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dc.contributor.authorFielding, A.
dc.contributor.authorSpencer, Neil
dc.date.accessioned2008-01-25T10:21:35Z
dc.date.available2008-01-25T10:21:35Z
dc.date.issued2004
dc.identifier.citationFielding , A & Spencer , N 2004 ' Estimation and Comparison of Endogenous Ordered Category Multilevel Models ' Business School Working Papers , vol. UHBS 2004:4 , University of Hertfordshire .
dc.identifier.otherPURE: 83880
dc.identifier.otherPURE UUID: 8b805b2c-0f62-4a03-9f73-f607db4b3155
dc.identifier.otherdspace: 2299/1407
dc.identifier.urihttp://hdl.handle.net/2299/1407
dc.description.abstractData often take the form of ordered categories. For instance, in education, test results are often reported as grades. Where a hierarchical structure exists for--the data, multilevel modelling of such ordered categorisations can be carried out using macros in MLwiN. The ordered categorisation can be seen as the--realisation of an unknown underlying latent variable. A link function is used to relate the two and this determines the scale of the latent variable. This causes a difficulty because whatever model is fitted to the data, the latent variable is rescaled to have the same variance, meaning that developments in the--parameter estimates for different models cannot be followed. A heuristic way of overcoming this difficulty has been used by Fielding (2003), using Conditional--Mean Scoring (CMS), for models where regressors are not related to the random part of the multilevel model (the exogenous case). In this paper the--endogenous case is examined. The use of an instrumental variable approach to overcoming the estimation problems associated with endogenous variables together with the CMS method is shown to be successful in producing a method that allows successive models to be compared. Simulated data and a practical application are used.en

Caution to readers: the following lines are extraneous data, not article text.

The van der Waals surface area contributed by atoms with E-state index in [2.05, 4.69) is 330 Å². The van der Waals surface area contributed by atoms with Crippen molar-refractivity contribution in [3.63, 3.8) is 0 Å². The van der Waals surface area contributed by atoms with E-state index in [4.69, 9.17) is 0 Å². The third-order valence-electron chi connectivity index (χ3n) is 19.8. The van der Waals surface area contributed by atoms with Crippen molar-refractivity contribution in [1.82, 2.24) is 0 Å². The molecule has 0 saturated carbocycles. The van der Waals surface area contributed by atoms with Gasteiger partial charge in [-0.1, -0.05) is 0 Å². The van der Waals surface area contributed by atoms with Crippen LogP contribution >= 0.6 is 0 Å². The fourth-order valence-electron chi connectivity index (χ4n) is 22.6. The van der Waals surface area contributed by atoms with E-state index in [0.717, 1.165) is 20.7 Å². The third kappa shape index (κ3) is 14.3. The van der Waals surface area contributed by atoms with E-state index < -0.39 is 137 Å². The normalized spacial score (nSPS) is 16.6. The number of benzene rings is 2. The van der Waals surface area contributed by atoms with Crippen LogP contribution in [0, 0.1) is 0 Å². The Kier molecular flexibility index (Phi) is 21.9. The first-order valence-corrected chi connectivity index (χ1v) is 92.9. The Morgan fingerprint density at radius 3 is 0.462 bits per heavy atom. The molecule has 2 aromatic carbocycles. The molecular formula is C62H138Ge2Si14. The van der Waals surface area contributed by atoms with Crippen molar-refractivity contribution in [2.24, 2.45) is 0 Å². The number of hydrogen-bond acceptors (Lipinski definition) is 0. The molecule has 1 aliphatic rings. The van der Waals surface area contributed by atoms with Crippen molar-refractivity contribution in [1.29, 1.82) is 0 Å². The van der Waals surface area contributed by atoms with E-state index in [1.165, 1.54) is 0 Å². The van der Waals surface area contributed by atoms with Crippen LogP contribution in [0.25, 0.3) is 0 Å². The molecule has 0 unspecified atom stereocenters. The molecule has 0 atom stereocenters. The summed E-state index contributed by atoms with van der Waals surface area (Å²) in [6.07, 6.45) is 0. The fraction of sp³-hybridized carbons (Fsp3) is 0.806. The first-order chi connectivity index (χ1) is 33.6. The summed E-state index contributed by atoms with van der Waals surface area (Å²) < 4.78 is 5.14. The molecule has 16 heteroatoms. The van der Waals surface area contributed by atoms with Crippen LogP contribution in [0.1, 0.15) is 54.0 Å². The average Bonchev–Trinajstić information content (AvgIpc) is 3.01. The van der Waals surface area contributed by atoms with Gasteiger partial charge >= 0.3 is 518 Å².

dc.language.isoeng
dc.publisherUniversity of Hertfordshire
dc.relation.ispartofseriesBusiness School Working Papers
dc.rightsOpen
dc.titleEstimation and Comparison of Endogenous Ordered Category Multilevel Modelsen
dc.contributor.institutionDepartment of Marketing and Enterprise
dc.contributor.institutionSocial Sciences, Arts & Humanities Research Institute
dc.contributor.institutionHertfordshire Business School
dc.contributor.institutionStatistical Services Consulting Unit
dc.contributor.institutionHealth Services and Medicine
dc.contributor.institutionHealthcare Management and Policy Research Unit
dc.relation.schoolHertfordshire Business School
dcterms.dateAccepted2004
rioxxterms.typeWorking paper
herts.preservation.rarelyaccessedtrue
herts.rights.accesstypeOpen


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